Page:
SC14: International Conference for High Performance Computing, Networking, Storage and Analysis (2014)
New Orleans, LA, USA
Nov. 16, 2014 to Nov. 21, 2014
DOI Bookmark: http://doi.ieeecomputersociety.org/10.1109/SC.2014.54
The growing system size of high performance computers results in a steady decrease of the mean time between failures. Exchanging network components often requires whole system downtime which increases the cost of failures. In this work, we study a fail-in-place strategy where broken network elements remain untouched. We show, that a fail-in-place strategy is feasible for todays networks and the degradation is manageable, and provide guidelines for the design. Our network failure simulation tool chain allows system designers to extrapolate the performance degradation based on expected failure rates, and it can be used to evaluate the current state of a system. In a case study of real-world HPC systems, we will analyze the performance degradation throughout the systems lifetime under the assumption that faulty network components are not repaired, which results in a recommendation to change the used routing algorithm to improve the network performance as well as the fail-in-place characteristic.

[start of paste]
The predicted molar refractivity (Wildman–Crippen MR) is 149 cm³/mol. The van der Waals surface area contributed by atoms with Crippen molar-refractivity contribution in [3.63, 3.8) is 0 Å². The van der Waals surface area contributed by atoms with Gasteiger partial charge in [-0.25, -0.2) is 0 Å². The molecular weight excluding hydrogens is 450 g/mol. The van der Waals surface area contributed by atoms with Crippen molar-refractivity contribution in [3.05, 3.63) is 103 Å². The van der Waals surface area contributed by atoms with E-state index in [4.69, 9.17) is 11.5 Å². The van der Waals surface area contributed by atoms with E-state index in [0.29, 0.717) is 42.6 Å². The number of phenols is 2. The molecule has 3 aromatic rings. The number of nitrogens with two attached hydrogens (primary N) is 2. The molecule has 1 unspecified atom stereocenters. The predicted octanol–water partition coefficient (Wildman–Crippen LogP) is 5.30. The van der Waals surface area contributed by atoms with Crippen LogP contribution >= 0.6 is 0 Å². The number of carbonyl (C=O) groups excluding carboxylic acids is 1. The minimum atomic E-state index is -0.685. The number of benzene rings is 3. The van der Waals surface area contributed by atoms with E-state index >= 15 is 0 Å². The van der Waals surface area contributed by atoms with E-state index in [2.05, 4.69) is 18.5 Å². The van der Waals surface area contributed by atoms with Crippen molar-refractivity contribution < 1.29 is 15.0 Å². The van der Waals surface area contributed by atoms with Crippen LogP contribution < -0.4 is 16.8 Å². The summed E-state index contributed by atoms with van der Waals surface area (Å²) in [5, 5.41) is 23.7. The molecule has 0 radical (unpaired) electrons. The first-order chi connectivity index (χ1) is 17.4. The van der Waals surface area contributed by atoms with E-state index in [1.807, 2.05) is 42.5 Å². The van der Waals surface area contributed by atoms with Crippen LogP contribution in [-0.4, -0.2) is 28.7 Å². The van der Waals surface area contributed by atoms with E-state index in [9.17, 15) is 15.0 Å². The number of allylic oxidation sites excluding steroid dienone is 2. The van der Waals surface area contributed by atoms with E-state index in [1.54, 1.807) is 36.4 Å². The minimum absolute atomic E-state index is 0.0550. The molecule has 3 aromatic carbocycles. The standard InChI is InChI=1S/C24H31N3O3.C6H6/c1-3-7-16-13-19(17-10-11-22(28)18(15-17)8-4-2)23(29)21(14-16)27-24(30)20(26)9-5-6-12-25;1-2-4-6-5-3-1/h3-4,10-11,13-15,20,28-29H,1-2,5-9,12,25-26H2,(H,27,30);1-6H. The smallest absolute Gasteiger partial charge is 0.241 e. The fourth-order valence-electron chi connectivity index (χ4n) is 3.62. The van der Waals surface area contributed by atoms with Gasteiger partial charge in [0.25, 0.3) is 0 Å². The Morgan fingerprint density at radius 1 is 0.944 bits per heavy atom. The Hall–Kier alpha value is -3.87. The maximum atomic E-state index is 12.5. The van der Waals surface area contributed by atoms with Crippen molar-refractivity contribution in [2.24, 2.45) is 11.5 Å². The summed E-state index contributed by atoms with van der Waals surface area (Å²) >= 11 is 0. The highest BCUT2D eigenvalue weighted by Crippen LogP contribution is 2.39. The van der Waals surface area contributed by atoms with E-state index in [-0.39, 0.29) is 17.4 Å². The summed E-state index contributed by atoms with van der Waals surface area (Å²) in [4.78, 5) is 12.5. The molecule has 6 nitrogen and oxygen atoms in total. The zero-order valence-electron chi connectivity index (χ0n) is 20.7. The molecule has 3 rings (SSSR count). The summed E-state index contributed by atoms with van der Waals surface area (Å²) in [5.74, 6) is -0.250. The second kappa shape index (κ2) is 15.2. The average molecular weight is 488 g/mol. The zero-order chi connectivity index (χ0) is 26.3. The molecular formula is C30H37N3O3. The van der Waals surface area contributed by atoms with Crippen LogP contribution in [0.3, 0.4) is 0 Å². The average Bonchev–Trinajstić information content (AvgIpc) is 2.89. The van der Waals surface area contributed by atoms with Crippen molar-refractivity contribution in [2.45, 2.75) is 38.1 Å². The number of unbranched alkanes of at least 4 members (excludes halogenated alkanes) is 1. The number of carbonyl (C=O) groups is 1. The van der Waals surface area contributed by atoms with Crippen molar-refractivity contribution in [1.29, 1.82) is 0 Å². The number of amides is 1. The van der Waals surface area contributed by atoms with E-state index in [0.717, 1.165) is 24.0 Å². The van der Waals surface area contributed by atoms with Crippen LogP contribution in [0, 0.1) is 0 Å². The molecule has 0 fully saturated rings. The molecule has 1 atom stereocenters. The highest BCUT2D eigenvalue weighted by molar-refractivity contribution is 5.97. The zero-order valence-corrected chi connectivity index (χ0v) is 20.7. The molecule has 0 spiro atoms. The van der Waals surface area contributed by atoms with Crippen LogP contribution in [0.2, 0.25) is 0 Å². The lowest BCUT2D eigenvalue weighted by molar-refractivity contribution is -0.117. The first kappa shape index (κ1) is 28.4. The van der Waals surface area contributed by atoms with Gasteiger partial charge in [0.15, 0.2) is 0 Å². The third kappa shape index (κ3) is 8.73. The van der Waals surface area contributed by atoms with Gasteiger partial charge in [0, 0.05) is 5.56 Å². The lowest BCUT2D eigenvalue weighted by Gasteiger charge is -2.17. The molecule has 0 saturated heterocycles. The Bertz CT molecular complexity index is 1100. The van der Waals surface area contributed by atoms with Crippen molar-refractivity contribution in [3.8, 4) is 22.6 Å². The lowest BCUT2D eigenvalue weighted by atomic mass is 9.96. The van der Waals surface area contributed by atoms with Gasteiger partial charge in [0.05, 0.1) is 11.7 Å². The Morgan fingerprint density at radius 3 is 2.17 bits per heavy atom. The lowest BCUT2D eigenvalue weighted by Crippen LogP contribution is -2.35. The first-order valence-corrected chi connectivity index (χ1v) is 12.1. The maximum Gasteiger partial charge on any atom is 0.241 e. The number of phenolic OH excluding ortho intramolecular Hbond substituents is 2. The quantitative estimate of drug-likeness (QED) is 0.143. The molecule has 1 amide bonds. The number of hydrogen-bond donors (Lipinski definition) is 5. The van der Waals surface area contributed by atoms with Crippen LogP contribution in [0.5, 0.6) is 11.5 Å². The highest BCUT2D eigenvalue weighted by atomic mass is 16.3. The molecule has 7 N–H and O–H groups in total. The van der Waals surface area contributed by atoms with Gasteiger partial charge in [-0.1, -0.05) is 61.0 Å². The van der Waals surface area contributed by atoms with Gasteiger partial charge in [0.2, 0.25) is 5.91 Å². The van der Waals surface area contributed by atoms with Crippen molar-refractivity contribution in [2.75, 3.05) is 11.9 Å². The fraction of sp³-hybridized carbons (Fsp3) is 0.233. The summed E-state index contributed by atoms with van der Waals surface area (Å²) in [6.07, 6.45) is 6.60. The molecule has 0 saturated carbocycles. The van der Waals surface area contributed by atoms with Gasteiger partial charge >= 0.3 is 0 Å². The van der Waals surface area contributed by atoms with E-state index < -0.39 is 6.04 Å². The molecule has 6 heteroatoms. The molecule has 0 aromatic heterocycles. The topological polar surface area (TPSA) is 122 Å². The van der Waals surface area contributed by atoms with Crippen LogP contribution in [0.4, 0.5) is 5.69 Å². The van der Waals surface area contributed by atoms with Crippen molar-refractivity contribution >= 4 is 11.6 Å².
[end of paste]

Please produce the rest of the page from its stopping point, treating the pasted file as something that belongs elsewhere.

Routing, Network topology, Topology, Hardware, Throughput, Algorithm design and analysis, Degradation
J. Domke, T. Hoefler and S. Matsuoka, "Fail-in-Place Network Design: Interaction Between Topology, Routing Algorithm and Failures," SC14: International Conference for High Performance Computing, Networking, Storage and Analysis(SC), New Orleans, LA, USA, 2014, pp. 597-608.